(written from a Production point of view)
The Enterprise brings a deaf negotiator to mediate the end of a planetary civil war.
- 1 Summary
- 2 Memorable quotes
- 3 Background information
- 4 Links and references
The war-torn planet Solais V, desperate for peace, calls for the famous mediator Riva to hear their dispute. This man, being deaf, depends on his telepathic powers, and those of his three aides, to communicate with others. The USS Enterprise-D is dispatched to Ramatis III to bring Riva to the planet. Captain Jean-Luc Picard, Worf, and Deanna Troi are transported down to Ramatis III to pick up Riva. Prior to beaming down, Troi senses some discomfort from Worf. At first Worf denies it, but Troi insists and continues to press the issue. When Riker and Picard turn to inquire, Worf admits to some discomfort because of Riva. Picard understands and explains to the others that Riva had played a key role in negotiating several peace treaties between the Klingon Empire and the Federation. Worf tells the away team that before Riva, there was no Klingon word for "peacemaker." When Picard, Worf, and Troi eventually materialize on Ramatis III, however, there is no one to be found.
Riva eventually arrives, coming close to each one of them without speaking. Then, three others arrive, calling themselves his chorus. They explain that they are his interpreters, since he is deaf. In fact, for many generations there have been people like Riva and interpreters like them, since he comes from the ruling line on his world that all lack the gene for hearing. They call themselves the scholar, the warrior, and that which binds them. It's a beautiful method of interpretation, Troi admits. Riva is impressed and attracted by her telepathic capabilities and, foremost, by her beauty.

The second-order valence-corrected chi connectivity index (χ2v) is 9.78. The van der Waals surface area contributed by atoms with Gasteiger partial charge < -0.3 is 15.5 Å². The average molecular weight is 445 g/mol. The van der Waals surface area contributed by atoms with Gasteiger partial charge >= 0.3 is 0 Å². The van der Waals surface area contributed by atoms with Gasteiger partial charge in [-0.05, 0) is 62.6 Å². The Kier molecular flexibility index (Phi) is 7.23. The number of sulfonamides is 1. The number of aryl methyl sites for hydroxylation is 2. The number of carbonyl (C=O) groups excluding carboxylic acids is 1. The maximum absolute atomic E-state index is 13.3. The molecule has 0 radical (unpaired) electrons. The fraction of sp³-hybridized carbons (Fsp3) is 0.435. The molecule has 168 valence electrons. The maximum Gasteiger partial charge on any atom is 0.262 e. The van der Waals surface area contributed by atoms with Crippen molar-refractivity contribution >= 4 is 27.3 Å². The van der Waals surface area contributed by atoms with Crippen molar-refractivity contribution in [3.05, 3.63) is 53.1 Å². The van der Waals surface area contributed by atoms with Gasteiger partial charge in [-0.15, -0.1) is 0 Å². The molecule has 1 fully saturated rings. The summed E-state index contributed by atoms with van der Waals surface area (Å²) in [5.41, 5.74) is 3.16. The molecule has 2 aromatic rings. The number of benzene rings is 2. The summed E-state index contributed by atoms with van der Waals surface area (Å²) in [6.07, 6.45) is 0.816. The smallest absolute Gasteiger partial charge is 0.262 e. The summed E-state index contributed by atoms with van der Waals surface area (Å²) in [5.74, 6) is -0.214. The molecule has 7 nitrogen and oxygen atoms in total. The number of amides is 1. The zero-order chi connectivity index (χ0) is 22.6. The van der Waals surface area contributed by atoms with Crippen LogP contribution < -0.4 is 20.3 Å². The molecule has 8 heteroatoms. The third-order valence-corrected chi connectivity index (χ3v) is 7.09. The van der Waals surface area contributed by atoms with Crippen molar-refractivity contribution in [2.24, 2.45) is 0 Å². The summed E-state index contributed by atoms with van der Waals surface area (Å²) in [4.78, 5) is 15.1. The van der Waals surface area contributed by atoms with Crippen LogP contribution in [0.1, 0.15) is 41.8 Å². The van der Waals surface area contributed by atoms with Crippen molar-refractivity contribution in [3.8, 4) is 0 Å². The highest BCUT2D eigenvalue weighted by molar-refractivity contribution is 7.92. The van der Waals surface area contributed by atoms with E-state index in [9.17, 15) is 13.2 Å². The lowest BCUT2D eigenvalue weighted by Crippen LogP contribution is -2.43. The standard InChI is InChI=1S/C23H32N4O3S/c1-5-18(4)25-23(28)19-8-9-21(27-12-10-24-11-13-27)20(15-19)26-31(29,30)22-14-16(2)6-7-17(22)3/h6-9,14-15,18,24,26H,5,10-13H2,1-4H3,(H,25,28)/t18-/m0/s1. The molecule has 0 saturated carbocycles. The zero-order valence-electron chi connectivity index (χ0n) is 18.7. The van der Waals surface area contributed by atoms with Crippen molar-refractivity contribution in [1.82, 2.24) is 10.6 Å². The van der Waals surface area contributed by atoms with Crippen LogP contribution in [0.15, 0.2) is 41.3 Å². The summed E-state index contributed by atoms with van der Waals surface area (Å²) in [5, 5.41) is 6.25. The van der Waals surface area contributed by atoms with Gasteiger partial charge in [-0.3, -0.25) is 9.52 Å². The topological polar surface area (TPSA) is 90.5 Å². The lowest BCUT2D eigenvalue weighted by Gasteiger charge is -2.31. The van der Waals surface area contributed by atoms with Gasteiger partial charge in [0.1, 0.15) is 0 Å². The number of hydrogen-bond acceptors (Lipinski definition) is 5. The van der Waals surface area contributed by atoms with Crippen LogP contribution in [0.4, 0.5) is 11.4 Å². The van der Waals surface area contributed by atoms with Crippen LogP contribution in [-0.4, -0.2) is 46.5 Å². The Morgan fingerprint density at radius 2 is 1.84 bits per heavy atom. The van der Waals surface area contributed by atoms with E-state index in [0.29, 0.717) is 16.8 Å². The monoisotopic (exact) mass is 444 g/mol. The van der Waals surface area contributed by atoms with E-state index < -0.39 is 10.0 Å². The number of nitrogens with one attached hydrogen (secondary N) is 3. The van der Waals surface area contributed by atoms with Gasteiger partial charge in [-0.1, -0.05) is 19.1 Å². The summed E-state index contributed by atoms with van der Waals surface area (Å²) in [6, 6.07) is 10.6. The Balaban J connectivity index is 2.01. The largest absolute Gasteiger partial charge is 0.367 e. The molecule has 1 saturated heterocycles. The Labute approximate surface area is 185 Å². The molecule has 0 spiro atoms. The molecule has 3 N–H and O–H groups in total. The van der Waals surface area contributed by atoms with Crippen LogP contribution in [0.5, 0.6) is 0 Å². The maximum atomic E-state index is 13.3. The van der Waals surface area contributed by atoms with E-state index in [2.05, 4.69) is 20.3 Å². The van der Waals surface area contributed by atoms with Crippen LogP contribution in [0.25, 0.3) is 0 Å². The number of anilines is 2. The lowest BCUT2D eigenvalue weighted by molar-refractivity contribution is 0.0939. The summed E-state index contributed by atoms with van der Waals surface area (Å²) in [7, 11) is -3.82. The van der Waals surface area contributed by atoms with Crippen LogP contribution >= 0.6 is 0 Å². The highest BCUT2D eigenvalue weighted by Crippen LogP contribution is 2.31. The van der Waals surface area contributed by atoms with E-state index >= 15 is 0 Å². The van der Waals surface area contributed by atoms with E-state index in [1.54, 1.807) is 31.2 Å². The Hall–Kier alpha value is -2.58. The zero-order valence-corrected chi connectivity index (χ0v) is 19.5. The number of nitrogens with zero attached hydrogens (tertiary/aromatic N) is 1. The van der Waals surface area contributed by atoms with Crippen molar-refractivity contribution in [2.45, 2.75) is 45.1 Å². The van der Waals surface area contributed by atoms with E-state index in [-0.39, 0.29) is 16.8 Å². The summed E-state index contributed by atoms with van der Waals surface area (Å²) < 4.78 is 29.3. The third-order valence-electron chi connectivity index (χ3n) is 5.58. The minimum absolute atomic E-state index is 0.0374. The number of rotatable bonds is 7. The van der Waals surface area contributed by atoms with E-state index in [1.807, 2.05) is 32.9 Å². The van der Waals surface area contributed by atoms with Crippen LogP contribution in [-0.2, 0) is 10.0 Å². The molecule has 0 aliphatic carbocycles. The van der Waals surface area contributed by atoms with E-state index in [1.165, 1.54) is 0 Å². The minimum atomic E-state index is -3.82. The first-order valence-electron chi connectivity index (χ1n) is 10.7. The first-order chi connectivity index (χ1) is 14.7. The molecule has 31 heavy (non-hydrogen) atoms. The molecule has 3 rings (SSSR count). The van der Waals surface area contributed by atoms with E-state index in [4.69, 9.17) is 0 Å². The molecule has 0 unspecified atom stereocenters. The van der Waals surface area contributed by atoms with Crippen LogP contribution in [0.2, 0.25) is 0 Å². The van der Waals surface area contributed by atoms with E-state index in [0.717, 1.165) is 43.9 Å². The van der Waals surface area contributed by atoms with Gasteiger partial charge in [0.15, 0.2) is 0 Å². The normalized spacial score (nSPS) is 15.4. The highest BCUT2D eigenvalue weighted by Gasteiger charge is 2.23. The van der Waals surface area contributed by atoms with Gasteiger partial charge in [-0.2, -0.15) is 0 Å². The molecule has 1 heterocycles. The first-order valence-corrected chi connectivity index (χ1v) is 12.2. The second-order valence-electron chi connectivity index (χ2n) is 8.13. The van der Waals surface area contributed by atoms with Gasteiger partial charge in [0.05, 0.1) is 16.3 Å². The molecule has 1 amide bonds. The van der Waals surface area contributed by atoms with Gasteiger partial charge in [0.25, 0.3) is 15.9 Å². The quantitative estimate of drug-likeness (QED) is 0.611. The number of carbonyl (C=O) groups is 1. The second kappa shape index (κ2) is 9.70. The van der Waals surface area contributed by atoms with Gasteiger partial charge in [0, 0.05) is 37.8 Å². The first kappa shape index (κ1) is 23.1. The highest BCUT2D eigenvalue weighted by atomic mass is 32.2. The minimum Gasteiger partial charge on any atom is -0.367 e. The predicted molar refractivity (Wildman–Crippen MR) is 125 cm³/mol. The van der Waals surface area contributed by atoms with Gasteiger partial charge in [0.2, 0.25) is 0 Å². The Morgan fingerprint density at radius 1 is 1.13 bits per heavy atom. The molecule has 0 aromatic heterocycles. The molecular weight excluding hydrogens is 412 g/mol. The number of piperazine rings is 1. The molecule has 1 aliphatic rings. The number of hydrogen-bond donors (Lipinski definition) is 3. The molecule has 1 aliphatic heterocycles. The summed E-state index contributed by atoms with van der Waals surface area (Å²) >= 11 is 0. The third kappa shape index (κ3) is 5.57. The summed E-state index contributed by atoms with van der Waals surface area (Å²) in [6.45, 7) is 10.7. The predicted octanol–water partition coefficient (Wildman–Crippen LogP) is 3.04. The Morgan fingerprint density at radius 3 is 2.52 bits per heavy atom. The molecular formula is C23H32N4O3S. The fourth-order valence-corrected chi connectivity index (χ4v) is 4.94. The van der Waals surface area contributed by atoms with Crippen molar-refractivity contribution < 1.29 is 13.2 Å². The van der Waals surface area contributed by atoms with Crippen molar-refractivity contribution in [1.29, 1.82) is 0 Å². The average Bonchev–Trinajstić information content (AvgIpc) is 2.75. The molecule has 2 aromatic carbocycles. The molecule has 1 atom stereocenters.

At first, Picard angers Riva by speaking to the scholar member of his chorus, angrily telling the captain that he should speak only to him. Picard apologizes, insisting he meant no insult in the inadvertent breach of protocol, which Riva accepts, telling Picard that no insult is now perceived. Riva, through his chorus, tells Troi she has a fine mind and Picard politely tells the mediator that the situation on Solais V is worsening. He agrees to be beamed up to the Enterprise along with his chorus.
Riva and his interpreters arrive on the bridge to meet some of the bridge crew. He very diplomatically greets each of William T. Riker, Geordi La Forge and Data by commenting on Data's uniqueness and La Forge's VISOR. He then asks that Troi show him to his quarters. There, he asks her to dinner after a briefing from Picard's team.
In the observation lounge, Picard, Riker and Data have prepared a lengthy briefing on the conflict, however, all Riva needed to hear was that the fighting started over some historical event a long time ago and that something recent has changed prompting a desire for peace. Confident in his abilities, he decides to leave the meeting early and prepare for his dinner.
Riva and Troi continually meet to show their affection. Riva, in his persistent behavior, has let his emotions takeover the mission that he set out to do. Over dinner, they carry on conversations through sign language. Suddenly, their dinner is interrupted by Picard. The Enterprise reached Solais V and Picard discovered that the ceasefire on Solais V has been broken. Upon Picard's request, Riva approaches the bridge to communicate with the two factions. Beyond all skepticism, Riva successfully stops the fighting. Picard shows him to the computer in order to locate a meeting spot on Solais V to conduct the peace meeting. He chooses the site of the Battle of Zambrano, on a hilltop. Through the scholar member of his chorus, Riva tells Picard that the time for killing has come to an end.